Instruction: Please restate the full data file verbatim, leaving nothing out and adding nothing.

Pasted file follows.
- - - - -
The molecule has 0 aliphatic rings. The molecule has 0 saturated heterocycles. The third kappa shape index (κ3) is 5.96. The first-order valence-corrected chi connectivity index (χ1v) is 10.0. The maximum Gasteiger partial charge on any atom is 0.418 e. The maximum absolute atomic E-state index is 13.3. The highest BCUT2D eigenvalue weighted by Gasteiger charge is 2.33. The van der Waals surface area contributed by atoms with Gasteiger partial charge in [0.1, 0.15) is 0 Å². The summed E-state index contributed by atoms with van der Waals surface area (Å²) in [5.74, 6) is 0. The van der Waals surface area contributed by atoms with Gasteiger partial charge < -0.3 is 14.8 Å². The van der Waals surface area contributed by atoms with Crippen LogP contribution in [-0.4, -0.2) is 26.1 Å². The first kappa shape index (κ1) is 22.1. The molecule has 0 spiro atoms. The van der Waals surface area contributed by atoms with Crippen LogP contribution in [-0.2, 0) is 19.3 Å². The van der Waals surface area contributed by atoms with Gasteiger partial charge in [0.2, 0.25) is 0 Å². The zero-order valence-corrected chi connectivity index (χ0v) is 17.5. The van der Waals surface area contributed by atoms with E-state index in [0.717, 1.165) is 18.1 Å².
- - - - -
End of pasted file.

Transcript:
The molecule has 0 aliphatic rings. The molecule has 0 saturated heterocycles. The third kappa shape index (κ3) is 5.96. The first-order valence-corrected chi connectivity index (χ1v) is 10.0. The maximum Gasteiger partial charge on any atom is 0.418 e. The maximum absolute atomic E-state index is 13.3. The highest BCUT2D eigenvalue weighted by Gasteiger charge is 2.33. The van der Waals surface area contributed by atoms with Gasteiger partial charge in [0.1, 0.15) is 0 Å². The summed E-state index contributed by atoms with van der Waals surface area (Å²) in [5.74, 6) is 0. The van der Waals surface area contributed by atoms with Gasteiger partial charge < -0.3 is 14.8 Å². The van der Waals surface area contributed by atoms with Crippen LogP contribution in [-0.4, -0.2) is 26.1 Å². The first kappa shape index (κ1) is 22.1. The molecule has 0 spiro atoms. The van der Waals surface area contributed by atoms with Crippen LogP contribution in [-0.2, 0) is 19.3 Å². The van der Waals surface area contributed by atoms with Gasteiger partial charge in [0.2, 0.25) is 0 Å². The zero-order valence-corrected chi connectivity index (χ0v) is 17.5. The van der Waals surface area contributed by atoms with E-state index in [0.717, 1.165) is 18.1 Å².